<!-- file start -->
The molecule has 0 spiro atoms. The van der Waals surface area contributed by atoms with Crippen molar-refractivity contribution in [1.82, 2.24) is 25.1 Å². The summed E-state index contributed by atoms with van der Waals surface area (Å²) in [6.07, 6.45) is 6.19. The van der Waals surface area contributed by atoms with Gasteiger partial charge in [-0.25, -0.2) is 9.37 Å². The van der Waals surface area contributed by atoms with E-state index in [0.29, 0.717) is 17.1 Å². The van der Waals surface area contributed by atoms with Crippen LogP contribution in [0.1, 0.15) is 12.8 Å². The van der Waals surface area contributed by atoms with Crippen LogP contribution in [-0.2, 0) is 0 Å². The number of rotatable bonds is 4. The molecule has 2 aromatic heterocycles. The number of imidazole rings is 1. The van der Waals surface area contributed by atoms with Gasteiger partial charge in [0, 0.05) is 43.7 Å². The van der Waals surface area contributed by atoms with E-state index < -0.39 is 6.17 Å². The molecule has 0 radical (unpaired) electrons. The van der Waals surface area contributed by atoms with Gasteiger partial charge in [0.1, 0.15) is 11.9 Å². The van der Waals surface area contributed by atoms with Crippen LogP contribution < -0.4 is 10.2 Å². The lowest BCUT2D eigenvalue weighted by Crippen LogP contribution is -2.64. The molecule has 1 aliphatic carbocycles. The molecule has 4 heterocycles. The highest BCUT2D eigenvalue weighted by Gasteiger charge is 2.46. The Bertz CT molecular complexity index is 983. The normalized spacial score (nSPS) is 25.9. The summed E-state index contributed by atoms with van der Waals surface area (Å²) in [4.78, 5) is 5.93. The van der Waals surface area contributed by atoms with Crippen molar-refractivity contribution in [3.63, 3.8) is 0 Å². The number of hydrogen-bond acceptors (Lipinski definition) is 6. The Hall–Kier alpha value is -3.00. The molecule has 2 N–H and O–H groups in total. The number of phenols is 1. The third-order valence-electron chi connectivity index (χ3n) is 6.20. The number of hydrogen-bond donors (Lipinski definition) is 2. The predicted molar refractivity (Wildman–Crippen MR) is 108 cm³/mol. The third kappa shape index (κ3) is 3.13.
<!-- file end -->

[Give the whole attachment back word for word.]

The molecule has 0 spiro atoms. The van der Waals surface area contributed by atoms with Crippen molar-refractivity contribution in [1.82, 2.24) is 25.1 Å². The summed E-state index contributed by atoms with van der Waals surface area (Å²) in [6.07, 6.45) is 6.19. The van der Waals surface area contributed by atoms with Gasteiger partial charge in [-0.25, -0.2) is 9.37 Å². The van der Waals surface area contributed by atoms with E-state index in [0.29, 0.717) is 17.1 Å². The van der Waals surface area contributed by atoms with Crippen LogP contribution in [0.1, 0.15) is 12.8 Å². The van der Waals surface area contributed by atoms with Crippen LogP contribution in [-0.2, 0) is 0 Å². The number of rotatable bonds is 4. The molecule has 2 aromatic heterocycles. The number of imidazole rings is 1. The van der Waals surface area contributed by atoms with Gasteiger partial charge in [0, 0.05) is 43.7 Å². The van der Waals surface area contributed by atoms with E-state index < -0.39 is 6.17 Å². The molecule has 0 radical (unpaired) electrons. The van der Waals surface area contributed by atoms with Gasteiger partial charge in [0.1, 0.15) is 11.9 Å². The van der Waals surface area contributed by atoms with Crippen LogP contribution < -0.4 is 10.2 Å². The lowest BCUT2D eigenvalue weighted by Crippen LogP contribution is -2.64. The molecule has 1 aliphatic carbocycles. The molecule has 4 heterocycles. The highest BCUT2D eigenvalue weighted by Gasteiger charge is 2.46. The Bertz CT molecular complexity index is 983. The normalized spacial score (nSPS) is 25.9. The summed E-state index contributed by atoms with van der Waals surface area (Å²) in [4.78, 5) is 5.93. The van der Waals surface area contributed by atoms with Crippen molar-refractivity contribution in [3.63, 3.8) is 0 Å². The number of hydrogen-bond acceptors (Lipinski definition) is 6. The Hall–Kier alpha value is -3.00. The molecule has 2 N–H and O–H groups in total. The number of phenols is 1. The third-order valence-electron chi connectivity index (χ3n) is 6.20. The number of hydrogen-bond donors (Lipinski definition) is 2. The predicted molar refractivity (Wildman–Crippen MR) is 108 cm³/mol. The third kappa shape index (κ3) is 3.13.